The Premium version adds an adjustable sports suspension, 18-inch titanium-color alloy wheels, 245/45VR18 tires, a power sunshade for the backlight (rear window) and manual sunshades for the rear windows, climate controlled front seats with heating and cooling functions and perforated leather inserts, DVD navigation with a seven-inch LCD display, satellite radio, heated power-reclining rear seats with memory, rear controls for audio and climate and rear climate vents in the B-pillars and front seatback grips. Also included are the RearView Monitor and Intelligent Cruise Control, features we will explain later on.
Options include chrome-finished 18-inch wheels ($1600). The navigation system is available on the Luxury model as a stand-alone option. The new Journey Package ($4,000) includes the navigation system, Intelligent Cruise Control and sunshades, plus 17-inch run-flat tires (eliminating the full-size spare).
The Infiniti Q45 has a presence that draws second looks, if not stares. We stopped in front of a hotel and porters were all over it. It's being promoted as a big car that feels small, but its styling says full-size luxury all the way. It's the same overall length as the previous-generation (2001) model, but slightly wider, taller and longer in wheelbase, increasing interior space from 97.4 to 102.1 cubic feet.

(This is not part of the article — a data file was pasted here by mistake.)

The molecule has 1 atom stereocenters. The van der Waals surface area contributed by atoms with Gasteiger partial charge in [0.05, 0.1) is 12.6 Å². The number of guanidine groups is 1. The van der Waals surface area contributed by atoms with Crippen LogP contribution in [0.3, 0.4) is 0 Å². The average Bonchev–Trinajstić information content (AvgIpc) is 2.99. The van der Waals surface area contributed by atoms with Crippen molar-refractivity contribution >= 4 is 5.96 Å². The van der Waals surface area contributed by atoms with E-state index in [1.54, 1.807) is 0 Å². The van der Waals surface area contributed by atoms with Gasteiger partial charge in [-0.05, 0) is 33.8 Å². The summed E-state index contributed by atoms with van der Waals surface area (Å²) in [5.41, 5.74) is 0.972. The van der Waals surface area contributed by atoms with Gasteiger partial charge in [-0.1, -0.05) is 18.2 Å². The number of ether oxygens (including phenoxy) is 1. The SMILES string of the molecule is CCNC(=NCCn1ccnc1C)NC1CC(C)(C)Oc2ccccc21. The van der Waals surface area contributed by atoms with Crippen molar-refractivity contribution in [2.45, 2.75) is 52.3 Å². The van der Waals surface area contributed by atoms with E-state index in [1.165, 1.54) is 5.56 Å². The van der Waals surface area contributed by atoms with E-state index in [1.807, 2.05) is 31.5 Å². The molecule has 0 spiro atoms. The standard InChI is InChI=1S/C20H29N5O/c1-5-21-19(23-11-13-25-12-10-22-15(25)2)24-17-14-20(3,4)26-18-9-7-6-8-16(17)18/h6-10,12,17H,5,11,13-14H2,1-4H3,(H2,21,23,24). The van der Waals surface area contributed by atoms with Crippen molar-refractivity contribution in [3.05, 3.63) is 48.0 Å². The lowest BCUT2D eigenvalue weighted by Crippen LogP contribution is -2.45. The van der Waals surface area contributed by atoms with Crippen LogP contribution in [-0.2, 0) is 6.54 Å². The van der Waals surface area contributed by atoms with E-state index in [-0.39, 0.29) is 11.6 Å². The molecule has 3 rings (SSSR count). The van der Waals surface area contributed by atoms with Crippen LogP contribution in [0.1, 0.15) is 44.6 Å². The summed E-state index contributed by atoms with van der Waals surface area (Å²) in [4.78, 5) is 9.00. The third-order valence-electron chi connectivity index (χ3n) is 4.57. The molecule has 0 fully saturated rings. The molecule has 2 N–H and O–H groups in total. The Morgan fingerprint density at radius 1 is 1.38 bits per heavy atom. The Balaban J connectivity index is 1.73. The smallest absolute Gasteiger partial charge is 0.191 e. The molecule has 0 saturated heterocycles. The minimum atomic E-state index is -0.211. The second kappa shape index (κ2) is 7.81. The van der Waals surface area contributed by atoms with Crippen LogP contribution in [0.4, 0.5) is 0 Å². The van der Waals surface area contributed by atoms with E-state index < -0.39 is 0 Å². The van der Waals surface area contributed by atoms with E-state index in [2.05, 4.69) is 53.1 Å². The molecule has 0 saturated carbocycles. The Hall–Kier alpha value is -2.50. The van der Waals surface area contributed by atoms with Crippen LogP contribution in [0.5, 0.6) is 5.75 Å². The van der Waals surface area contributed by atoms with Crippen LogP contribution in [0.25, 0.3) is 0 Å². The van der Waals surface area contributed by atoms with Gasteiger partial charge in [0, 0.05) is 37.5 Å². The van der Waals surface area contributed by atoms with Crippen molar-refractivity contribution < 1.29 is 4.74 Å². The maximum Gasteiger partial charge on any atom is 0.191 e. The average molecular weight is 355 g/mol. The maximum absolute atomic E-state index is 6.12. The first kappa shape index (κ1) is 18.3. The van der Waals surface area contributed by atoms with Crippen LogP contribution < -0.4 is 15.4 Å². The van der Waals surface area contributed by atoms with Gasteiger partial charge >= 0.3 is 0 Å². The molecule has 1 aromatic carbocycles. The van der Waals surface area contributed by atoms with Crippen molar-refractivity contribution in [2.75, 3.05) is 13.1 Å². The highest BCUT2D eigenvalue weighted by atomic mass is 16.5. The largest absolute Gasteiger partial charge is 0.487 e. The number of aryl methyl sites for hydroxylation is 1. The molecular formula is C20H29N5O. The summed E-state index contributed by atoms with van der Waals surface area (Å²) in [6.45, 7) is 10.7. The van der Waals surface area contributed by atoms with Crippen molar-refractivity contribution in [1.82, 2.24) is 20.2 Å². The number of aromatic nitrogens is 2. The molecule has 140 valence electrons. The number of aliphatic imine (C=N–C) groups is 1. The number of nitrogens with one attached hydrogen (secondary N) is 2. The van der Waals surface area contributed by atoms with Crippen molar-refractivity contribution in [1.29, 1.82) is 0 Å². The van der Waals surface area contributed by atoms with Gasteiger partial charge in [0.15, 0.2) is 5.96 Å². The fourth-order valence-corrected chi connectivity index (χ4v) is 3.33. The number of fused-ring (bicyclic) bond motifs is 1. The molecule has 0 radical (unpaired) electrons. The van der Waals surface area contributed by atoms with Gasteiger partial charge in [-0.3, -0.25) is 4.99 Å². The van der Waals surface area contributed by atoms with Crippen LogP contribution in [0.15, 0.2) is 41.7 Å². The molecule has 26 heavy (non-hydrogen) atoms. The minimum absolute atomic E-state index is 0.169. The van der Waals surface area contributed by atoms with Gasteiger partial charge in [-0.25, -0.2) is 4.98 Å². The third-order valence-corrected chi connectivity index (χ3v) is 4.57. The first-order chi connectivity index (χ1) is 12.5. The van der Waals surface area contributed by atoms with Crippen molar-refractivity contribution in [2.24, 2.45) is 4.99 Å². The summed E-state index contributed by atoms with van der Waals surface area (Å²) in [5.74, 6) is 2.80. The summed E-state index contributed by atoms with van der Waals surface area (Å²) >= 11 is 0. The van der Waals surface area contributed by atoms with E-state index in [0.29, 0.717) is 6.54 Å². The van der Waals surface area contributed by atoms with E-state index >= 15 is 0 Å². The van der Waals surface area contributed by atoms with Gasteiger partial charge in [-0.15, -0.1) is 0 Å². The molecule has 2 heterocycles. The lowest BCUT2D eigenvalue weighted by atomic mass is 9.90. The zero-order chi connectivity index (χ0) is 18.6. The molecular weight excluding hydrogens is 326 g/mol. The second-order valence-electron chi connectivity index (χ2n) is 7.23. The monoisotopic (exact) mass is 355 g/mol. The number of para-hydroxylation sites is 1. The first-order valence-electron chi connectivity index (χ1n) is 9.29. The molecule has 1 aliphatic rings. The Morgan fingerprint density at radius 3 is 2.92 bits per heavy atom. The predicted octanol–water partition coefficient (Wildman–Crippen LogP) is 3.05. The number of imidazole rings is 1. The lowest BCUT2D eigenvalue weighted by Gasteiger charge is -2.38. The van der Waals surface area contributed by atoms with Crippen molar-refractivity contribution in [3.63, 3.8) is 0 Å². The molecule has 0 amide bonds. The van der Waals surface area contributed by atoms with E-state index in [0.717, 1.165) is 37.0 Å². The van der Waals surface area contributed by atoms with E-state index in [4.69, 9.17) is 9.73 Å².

Huge headlamps make the Q especially distinctive from the front. There are 18 bulbs within two big sealed lenses shaped like right triangles with fat edges. The four largest bulbs are for high beams and parking. The other 14 are high-intensity xenon-fired low beams, seven highly visible bulbs on each side forming a circle like a Gatling gun.